Posted on 19 October '16 by , under General News.
Most businesses will need to recover debt at some stage. Adopting credit control practices and a debt recovery procedure can help prevent debt and promptly collect outstanding payments.
To minimise your risk of debt, it is a good idea to review the terms and conditions in your contract. A contract should specify what goods and services are being supplied, a time for payment and what happens if a payment is not made on time. The contract should also state your business’ process for faulty goods or services and the circumstances where the contract can be terminated.
Before starting a relationship with new customers, perform a thorough background check before offering credit and clearly outline your terms of trade. It is good practice to only release goods when payment has cleared.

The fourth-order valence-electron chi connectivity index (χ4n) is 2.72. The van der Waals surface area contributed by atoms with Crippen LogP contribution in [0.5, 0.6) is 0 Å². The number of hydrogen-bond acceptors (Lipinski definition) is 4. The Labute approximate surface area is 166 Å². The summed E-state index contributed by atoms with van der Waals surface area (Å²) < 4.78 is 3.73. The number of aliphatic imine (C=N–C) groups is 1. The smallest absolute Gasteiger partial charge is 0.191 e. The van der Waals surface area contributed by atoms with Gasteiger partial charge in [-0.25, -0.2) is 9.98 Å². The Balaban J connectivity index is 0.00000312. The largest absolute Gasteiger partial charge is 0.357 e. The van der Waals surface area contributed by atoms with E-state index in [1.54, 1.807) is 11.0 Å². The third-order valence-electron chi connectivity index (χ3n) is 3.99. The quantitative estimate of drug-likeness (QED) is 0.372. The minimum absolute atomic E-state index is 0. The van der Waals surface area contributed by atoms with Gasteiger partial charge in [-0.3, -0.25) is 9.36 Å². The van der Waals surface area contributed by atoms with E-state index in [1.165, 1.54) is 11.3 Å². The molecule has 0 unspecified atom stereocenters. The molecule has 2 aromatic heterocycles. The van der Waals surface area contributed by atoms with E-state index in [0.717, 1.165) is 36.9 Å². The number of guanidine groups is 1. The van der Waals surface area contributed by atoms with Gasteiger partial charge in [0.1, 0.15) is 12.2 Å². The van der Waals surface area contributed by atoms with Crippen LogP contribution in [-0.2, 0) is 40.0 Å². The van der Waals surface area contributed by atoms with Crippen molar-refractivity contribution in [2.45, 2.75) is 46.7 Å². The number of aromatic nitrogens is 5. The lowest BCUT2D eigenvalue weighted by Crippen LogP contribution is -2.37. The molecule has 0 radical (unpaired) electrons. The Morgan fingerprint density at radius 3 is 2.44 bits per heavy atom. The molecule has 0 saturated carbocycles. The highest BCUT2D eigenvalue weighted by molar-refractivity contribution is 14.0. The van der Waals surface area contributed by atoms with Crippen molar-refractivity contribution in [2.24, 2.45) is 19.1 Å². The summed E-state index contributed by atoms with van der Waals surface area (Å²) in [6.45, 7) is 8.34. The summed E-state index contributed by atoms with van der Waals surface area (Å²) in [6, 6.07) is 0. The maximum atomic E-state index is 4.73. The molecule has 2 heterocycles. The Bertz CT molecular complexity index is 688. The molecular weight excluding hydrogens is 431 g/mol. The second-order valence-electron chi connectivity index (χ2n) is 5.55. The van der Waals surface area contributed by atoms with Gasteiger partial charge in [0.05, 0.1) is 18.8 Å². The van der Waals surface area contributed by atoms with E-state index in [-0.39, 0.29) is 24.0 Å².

There are many debt recovery methods for those collecting debt. Firstly, the collector must ensure it is necessary and reasonable to contact the debtor. It is reasonable to provide information to the debtor about their account, make a demand for payment, offer a flexible repayment arrangement, make arrangements for repayment of a debt and so forth.
When recovering debt, be mindful that debtors need to be treated with respect, fairness and courtesy. The Australian Competition and Consumer Commission (ACCC) considers it unreasonable to frighten, intimidate, demoralise, tire out or exhaust the debtor. Embarrassing the debtor in front of other people is also considered unreasonable.
If payment is overdue, firstly send a friendly reminder to the customer and agree on the next payment date. In the event that the customer misses the next payment or there has been no contact, send the customer an overdue payment reminder. A final notice can be sent is the customer fails to meet extended payment dates.
Issuing a letter of demand is the next step if payments are not received within the set time. A letter of demand advises the debtor of the outstanding balance, provides a timeframe for action and informs the debtor that further legal proceedings may commence if the debt is not paid. This is usually the final reminder letter before taking legal action.